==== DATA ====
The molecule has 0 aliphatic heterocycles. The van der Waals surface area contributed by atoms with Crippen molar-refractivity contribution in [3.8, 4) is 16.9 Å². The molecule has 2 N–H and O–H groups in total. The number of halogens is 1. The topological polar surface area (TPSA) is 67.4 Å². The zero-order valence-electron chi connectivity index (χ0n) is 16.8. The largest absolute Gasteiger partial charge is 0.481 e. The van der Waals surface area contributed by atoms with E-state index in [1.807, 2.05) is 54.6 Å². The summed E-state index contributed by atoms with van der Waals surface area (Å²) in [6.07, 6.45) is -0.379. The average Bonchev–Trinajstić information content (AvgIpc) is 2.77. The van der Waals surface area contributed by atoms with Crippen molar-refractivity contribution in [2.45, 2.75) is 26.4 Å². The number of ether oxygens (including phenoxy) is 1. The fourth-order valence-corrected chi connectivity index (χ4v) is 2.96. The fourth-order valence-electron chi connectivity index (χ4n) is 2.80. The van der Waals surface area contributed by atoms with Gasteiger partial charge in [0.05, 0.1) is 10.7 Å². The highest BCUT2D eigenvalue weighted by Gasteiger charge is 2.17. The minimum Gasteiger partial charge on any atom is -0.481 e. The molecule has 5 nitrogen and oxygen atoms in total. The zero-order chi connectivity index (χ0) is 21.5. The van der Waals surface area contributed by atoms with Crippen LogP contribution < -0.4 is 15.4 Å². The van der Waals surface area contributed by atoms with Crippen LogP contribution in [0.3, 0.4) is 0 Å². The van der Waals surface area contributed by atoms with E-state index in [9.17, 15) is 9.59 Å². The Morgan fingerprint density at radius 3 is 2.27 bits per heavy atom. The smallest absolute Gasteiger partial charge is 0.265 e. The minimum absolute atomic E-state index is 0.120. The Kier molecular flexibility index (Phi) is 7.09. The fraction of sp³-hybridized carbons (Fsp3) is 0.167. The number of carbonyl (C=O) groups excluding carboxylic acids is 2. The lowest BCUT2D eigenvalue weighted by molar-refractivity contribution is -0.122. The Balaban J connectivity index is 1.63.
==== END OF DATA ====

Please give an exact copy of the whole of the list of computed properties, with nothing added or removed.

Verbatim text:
The molecule has 0 aliphatic heterocycles. The van der Waals surface area contributed by atoms with Crippen molar-refractivity contribution in [3.8, 4) is 16.9 Å². The molecule has 2 N–H and O–H groups in total. The number of halogens is 1. The topological polar surface area (TPSA) is 67.4 Å². The zero-order valence-electron chi connectivity index (χ0n) is 16.8. The largest absolute Gasteiger partial charge is 0.481 e. The van der Waals surface area contributed by atoms with E-state index in [1.807, 2.05) is 54.6 Å². The summed E-state index contributed by atoms with van der Waals surface area (Å²) in [6.07, 6.45) is -0.379. The average Bonchev–Trinajstić information content (AvgIpc) is 2.77. The van der Waals surface area contributed by atoms with Crippen molar-refractivity contribution in [2.45, 2.75) is 26.4 Å². The number of ether oxygens (including phenoxy) is 1. The fourth-order valence-corrected chi connectivity index (χ4v) is 2.96. The fourth-order valence-electron chi connectivity index (χ4n) is 2.80. The van der Waals surface area contributed by atoms with Gasteiger partial charge in [0.05, 0.1) is 10.7 Å². The highest BCUT2D eigenvalue weighted by Gasteiger charge is 2.17. The minimum Gasteiger partial charge on any atom is -0.481 e. The molecule has 5 nitrogen and oxygen atoms in total. The zero-order chi connectivity index (χ0) is 21.5. The van der Waals surface area contributed by atoms with Crippen LogP contribution < -0.4 is 15.4 Å². The van der Waals surface area contributed by atoms with Crippen LogP contribution in [0.3, 0.4) is 0 Å². The van der Waals surface area contributed by atoms with E-state index in [9.17, 15) is 9.59 Å². The Morgan fingerprint density at radius 3 is 2.27 bits per heavy atom. The smallest absolute Gasteiger partial charge is 0.265 e. The minimum absolute atomic E-state index is 0.120. The Kier molecular flexibility index (Phi) is 7.09. The fraction of sp³-hybridized carbons (Fsp3) is 0.167. The number of carbonyl (C=O) groups excluding carboxylic acids is 2. The lowest BCUT2D eigenvalue weighted by molar-refractivity contribution is -0.122. The Balaban J connectivity index is 1.63.